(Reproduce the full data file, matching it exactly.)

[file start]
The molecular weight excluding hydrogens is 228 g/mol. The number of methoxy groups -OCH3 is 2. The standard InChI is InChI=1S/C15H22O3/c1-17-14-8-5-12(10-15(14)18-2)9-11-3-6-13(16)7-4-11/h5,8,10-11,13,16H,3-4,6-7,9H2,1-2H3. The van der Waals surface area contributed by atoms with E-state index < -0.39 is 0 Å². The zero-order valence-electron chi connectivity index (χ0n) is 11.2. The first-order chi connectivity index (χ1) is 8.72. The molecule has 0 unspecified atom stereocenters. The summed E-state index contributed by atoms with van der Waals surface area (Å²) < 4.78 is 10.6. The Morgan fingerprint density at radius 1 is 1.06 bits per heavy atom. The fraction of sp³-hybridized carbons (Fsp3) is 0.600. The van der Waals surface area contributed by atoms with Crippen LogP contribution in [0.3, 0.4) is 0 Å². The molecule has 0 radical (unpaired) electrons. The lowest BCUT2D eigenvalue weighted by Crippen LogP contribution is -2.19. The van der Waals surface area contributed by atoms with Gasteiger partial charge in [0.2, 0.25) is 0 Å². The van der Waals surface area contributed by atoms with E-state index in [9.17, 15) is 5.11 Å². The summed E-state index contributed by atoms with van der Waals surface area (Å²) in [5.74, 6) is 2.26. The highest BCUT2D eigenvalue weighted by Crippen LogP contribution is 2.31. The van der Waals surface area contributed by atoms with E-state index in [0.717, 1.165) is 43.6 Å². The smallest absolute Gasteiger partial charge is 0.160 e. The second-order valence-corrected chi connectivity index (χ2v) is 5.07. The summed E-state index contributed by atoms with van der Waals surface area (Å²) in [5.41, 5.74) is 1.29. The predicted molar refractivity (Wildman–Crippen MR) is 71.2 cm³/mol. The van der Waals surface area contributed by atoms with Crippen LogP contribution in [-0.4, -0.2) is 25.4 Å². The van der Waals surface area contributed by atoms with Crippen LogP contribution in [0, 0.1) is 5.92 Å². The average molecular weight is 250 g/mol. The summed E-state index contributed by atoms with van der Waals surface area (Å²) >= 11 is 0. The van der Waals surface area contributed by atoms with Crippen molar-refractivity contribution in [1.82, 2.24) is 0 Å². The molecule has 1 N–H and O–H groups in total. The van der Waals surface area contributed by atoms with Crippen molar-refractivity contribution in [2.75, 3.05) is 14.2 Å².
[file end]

The molecular weight excluding hydrogens is 228 g/mol. The number of methoxy groups -OCH3 is 2. The standard InChI is InChI=1S/C15H22O3/c1-17-14-8-5-12(10-15(14)18-2)9-11-3-6-13(16)7-4-11/h5,8,10-11,13,16H,3-4,6-7,9H2,1-2H3. The van der Waals surface area contributed by atoms with E-state index < -0.39 is 0 Å². The zero-order valence-electron chi connectivity index (χ0n) is 11.2. The first-order chi connectivity index (χ1) is 8.72. The molecule has 0 unspecified atom stereocenters. The summed E-state index contributed by atoms with van der Waals surface area (Å²) < 4.78 is 10.6. The Morgan fingerprint density at radius 1 is 1.06 bits per heavy atom. The fraction of sp³-hybridized carbons (Fsp3) is 0.600. The van der Waals surface area contributed by atoms with Crippen LogP contribution in [0.3, 0.4) is 0 Å². The molecule has 0 radical (unpaired) electrons. The lowest BCUT2D eigenvalue weighted by Crippen LogP contribution is -2.19. The van der Waals surface area contributed by atoms with Gasteiger partial charge in [0.2, 0.25) is 0 Å². The van der Waals surface area contributed by atoms with E-state index in [9.17, 15) is 5.11 Å². The summed E-state index contributed by atoms with van der Waals surface area (Å²) in [5.74, 6) is 2.26. The highest BCUT2D eigenvalue weighted by Crippen LogP contribution is 2.31. The van der Waals surface area contributed by atoms with E-state index in [0.717, 1.165) is 43.6 Å². The smallest absolute Gasteiger partial charge is 0.160 e. The second-order valence-corrected chi connectivity index (χ2v) is 5.07. The summed E-state index contributed by atoms with van der Waals surface area (Å²) in [5.41, 5.74) is 1.29. The predicted molar refractivity (Wildman–Crippen MR) is 71.2 cm³/mol. The van der Waals surface area contributed by atoms with Crippen LogP contribution in [-0.4, -0.2) is 25.4 Å². The van der Waals surface area contributed by atoms with Crippen LogP contribution in [0, 0.1) is 5.92 Å². The average molecular weight is 250 g/mol. The summed E-state index contributed by atoms with van der Waals surface area (Å²) >= 11 is 0. The van der Waals surface area contributed by atoms with Crippen molar-refractivity contribution in [1.82, 2.24) is 0 Å². The molecule has 1 N–H and O–H groups in total. The van der Waals surface area contributed by atoms with Crippen molar-refractivity contribution in [2.75, 3.05) is 14.2 Å².